Wednesday, March 2, 2022

Managing Invasives 2022

This is pretty typical of an 'invaded' tree with
Japanese honeysuckle and oriental bittersweet
 twining among its branches.

We’ve been on our central Maryland property for about 9 years now.  From day one we have been battling a slew of invasive species that were covering the ground and trees through the woodland landscape.  While we still have a ways to go I feel that we have made some good progress.  As I am getting ready to start another season managing the landscape I thought I would organize my plan around actions and timing, rather than looking at one species at a time. 


My first activity for the year will be to treat any visible garlic mustard, Alliaria petiolata, with a 2% glyphosate spray.  I'll do this sometime in the middle of March, when the temperatures  will be above 40°F with no rain for a couple of days. I started doing this 2 years ago and it seems to have helped me get the upper hand.  Prior to that I had  been only been pulling up plants in mid-spring as they grew tall prior to blooming. This link to my post on garlic mustard control options describes winter spraying in more detail and shows some of the desirable native species that may be visible at that time.  It also summarizes control options throughout the year.  The timing is critical as it is before the spring ephemerals, like spring beauties and Dutchman's breeches begin to sprout.  This lowers the chances of harming native species.   

Here you can see what a small garlic mustard, Alliaria petiolata,
looks like in winter.  Indian mock strawberry, Potentilla indica,
is also green through the winter.  Unfortunately, that weed is not
 as sensitive to glyphosate as the garlic mustard. 
See this link for methods to manage it.


Cutting woody invasives and vines and stump treating with 20% glyphosate can be done anytime of the year that the temperatures will be over 40°F for a few days in a row.  Winter is a good time to do this as it is easier to get to the base of many or these plants and there is less chance of getting the herbicide on desirable plants.  Particularly troublesome on my property are multiflora rose, Rosa multiflora, oriental bittersweet, Celastrus orbiculatus, Japanese honeysuckle, Lonicera japonica, and to a lesser extent Autumn olive, Eleagnus umbellata.  An excellent reference for managing invasives in the Mid-Atlantic region is Plant Invaders of Mid-Atlantic Natural Areas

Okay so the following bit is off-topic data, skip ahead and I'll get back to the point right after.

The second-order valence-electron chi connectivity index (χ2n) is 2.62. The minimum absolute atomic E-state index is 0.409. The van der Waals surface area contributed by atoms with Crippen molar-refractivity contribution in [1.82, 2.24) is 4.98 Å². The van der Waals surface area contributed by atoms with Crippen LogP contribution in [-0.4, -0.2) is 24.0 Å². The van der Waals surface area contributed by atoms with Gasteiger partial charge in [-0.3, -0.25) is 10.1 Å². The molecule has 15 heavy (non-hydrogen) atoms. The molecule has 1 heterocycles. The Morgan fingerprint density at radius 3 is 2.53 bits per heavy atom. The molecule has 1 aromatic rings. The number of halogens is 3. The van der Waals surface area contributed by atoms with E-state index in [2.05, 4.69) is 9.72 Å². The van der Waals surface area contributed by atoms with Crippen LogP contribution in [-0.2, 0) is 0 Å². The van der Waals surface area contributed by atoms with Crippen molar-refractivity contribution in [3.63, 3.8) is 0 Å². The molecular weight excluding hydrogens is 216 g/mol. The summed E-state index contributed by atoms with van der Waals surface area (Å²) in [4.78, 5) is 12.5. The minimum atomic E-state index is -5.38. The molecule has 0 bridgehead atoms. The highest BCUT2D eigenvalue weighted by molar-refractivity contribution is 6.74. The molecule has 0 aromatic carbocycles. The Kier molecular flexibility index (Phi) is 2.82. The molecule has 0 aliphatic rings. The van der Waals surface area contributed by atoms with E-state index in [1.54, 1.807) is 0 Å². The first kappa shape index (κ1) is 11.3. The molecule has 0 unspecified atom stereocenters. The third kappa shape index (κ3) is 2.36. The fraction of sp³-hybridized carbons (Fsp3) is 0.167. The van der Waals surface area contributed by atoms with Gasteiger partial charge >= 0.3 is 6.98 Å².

In doing dormant season treatments it is critical to be able to distinguish friend and foe.  Below are some images of multiflora rose and other native species that it might be confused with.  

Here is multiflora rose in the winter.  Some distinguishing features are
its round olive green branches and its curved thorns.  The most
distinctive feature are the fringed stipules at the base of the petiole,
shown in the inset above.  It is the only species with this type of stipule.


Most native roses do not have green branches in
winter. Thorn shapes vary.  Here, swamp rose has
straight needle-like thorns.

Cat briar has bright green branches in winter
and it has straight almost pyramidal thorns.

Wild blackberry has smooth red stems in winter
armed with stiff red spines. Older branches
are square with indentions on each face.   

Black raspberry has red canes with somewhat smaller thorns. 
It is distinguished by the white bloom on the older branches 

You can read more about  dormant season treatment of multiflora rose at the link.  This technique is also effective on English ivy, Hedera helix.  Even if you don't use herbicides to treat the cut stumps, cutting vines climbing trees and over shrubs is helpful in controlling the spread of these invasives.  This is because many of these species are only able to bloom on vines that are elevated and/or exposed to plentiful sunlight.

Oriental bittersweet can twine against itself to get
stiffer and climb higher.  I cut these a while back
but left them long so I could easily find them. 
I'll cut them shorter and treat with glyphosate later.

This is typical of the damage that Japanese
 honeysuckle can do to a tree.  This vine can be
 recognized in winter in that it still has leaves and